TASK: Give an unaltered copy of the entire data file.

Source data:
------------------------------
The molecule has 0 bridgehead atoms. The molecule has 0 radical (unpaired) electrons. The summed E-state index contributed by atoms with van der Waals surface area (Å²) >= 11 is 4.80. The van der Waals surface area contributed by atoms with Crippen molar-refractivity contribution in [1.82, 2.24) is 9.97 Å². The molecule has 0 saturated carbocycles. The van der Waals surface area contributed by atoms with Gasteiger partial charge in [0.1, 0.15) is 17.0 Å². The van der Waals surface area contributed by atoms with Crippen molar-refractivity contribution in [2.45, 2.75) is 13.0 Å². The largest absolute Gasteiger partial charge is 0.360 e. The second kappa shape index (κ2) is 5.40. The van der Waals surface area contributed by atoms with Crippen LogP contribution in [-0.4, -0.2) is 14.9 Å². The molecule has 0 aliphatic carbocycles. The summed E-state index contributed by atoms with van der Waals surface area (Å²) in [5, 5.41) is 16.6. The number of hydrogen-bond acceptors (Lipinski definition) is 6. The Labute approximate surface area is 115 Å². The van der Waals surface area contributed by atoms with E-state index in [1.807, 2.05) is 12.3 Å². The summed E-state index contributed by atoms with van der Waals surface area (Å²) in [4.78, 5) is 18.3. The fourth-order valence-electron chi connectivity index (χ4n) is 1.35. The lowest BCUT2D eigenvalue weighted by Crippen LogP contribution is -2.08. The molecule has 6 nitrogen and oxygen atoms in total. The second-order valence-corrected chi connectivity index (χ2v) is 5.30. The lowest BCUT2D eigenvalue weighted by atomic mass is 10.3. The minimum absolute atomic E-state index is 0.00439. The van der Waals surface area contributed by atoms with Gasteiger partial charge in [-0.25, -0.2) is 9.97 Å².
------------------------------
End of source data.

The molecule has 0 bridgehead atoms. The molecule has 0 radical (unpaired) electrons. The summed E-state index contributed by atoms with van der Waals surface area (Å²) >= 11 is 4.80. The van der Waals surface area contributed by atoms with Crippen molar-refractivity contribution in [1.82, 2.24) is 9.97 Å². The molecule has 0 saturated carbocycles. The van der Waals surface area contributed by atoms with Gasteiger partial charge in [0.1, 0.15) is 17.0 Å². The van der Waals surface area contributed by atoms with Crippen molar-refractivity contribution in [2.45, 2.75) is 13.0 Å². The largest absolute Gasteiger partial charge is 0.360 e. The second kappa shape index (κ2) is 5.40. The van der Waals surface area contributed by atoms with Crippen LogP contribution in [-0.4, -0.2) is 14.9 Å². The molecule has 0 aliphatic carbocycles. The summed E-state index contributed by atoms with van der Waals surface area (Å²) in [5, 5.41) is 16.6. The number of hydrogen-bond acceptors (Lipinski definition) is 6. The Labute approximate surface area is 115 Å². The van der Waals surface area contributed by atoms with E-state index in [1.807, 2.05) is 12.3 Å². The summed E-state index contributed by atoms with van der Waals surface area (Å²) in [4.78, 5) is 18.3. The fourth-order valence-electron chi connectivity index (χ4n) is 1.35. The lowest BCUT2D eigenvalue weighted by Crippen LogP contribution is -2.08. The molecule has 6 nitrogen and oxygen atoms in total. The second-order valence-corrected chi connectivity index (χ2v) is 5.30. The lowest BCUT2D eigenvalue weighted by atomic mass is 10.3. The minimum absolute atomic E-state index is 0.00439. The van der Waals surface area contributed by atoms with Gasteiger partial charge in [-0.25, -0.2) is 9.97 Å².